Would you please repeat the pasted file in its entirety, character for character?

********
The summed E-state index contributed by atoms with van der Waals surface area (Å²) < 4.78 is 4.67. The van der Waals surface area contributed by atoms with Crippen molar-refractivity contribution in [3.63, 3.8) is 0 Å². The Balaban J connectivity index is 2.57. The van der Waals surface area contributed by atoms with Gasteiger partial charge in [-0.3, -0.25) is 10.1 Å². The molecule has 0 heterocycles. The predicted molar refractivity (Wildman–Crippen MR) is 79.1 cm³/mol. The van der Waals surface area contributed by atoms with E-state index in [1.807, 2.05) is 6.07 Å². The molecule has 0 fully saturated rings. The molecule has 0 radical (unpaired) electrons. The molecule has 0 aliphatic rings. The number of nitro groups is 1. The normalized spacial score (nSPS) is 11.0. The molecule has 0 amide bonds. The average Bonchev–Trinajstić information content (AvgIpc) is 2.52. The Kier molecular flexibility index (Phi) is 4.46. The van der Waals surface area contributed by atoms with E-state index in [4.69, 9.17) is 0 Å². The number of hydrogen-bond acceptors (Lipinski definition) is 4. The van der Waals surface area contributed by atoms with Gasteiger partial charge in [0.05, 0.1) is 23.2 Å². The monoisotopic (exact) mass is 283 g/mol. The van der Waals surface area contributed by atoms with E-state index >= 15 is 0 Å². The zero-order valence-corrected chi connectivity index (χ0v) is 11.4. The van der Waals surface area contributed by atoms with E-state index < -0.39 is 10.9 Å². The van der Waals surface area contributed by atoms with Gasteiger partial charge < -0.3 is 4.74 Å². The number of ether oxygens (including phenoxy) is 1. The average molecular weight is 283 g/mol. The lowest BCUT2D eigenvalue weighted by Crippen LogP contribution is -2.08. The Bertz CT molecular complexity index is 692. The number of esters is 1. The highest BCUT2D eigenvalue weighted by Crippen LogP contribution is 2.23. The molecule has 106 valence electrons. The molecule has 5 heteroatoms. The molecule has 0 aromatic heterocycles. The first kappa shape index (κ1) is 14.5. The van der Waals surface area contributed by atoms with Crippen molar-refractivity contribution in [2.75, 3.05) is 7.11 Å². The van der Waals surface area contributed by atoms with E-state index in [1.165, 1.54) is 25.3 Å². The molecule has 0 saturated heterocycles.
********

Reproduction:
The summed E-state index contributed by atoms with van der Waals surface area (Å²) < 4.78 is 4.67. The van der Waals surface area contributed by atoms with Crippen molar-refractivity contribution in [3.63, 3.8) is 0 Å². The Balaban J connectivity index is 2.57. The van der Waals surface area contributed by atoms with Gasteiger partial charge in [-0.3, -0.25) is 10.1 Å². The molecule has 0 heterocycles. The predicted molar refractivity (Wildman–Crippen MR) is 79.1 cm³/mol. The van der Waals surface area contributed by atoms with E-state index in [1.807, 2.05) is 6.07 Å². The molecule has 0 fully saturated rings. The molecule has 0 radical (unpaired) electrons. The molecule has 0 aliphatic rings. The number of nitro groups is 1. The normalized spacial score (nSPS) is 11.0. The molecule has 0 amide bonds. The average Bonchev–Trinajstić information content (AvgIpc) is 2.52. The Kier molecular flexibility index (Phi) is 4.46. The van der Waals surface area contributed by atoms with E-state index in [4.69, 9.17) is 0 Å². The number of hydrogen-bond acceptors (Lipinski definition) is 4. The van der Waals surface area contributed by atoms with Gasteiger partial charge in [0.05, 0.1) is 23.2 Å². The monoisotopic (exact) mass is 283 g/mol. The van der Waals surface area contributed by atoms with E-state index >= 15 is 0 Å². The zero-order valence-corrected chi connectivity index (χ0v) is 11.4. The van der Waals surface area contributed by atoms with E-state index < -0.39 is 10.9 Å². The van der Waals surface area contributed by atoms with Gasteiger partial charge < -0.3 is 4.74 Å². The number of ether oxygens (including phenoxy) is 1. The average molecular weight is 283 g/mol. The lowest BCUT2D eigenvalue weighted by Crippen LogP contribution is -2.08. The Bertz CT molecular complexity index is 692. The number of esters is 1. The highest BCUT2D eigenvalue weighted by Crippen LogP contribution is 2.23. The molecule has 106 valence electrons. The molecule has 5 heteroatoms. The molecule has 0 aromatic heterocycles. The first kappa shape index (κ1) is 14.5. The van der Waals surface area contributed by atoms with Crippen molar-refractivity contribution in [2.75, 3.05) is 7.11 Å². The van der Waals surface area contributed by atoms with E-state index in [1.165, 1.54) is 25.3 Å². The molecule has 0 saturated heterocycles.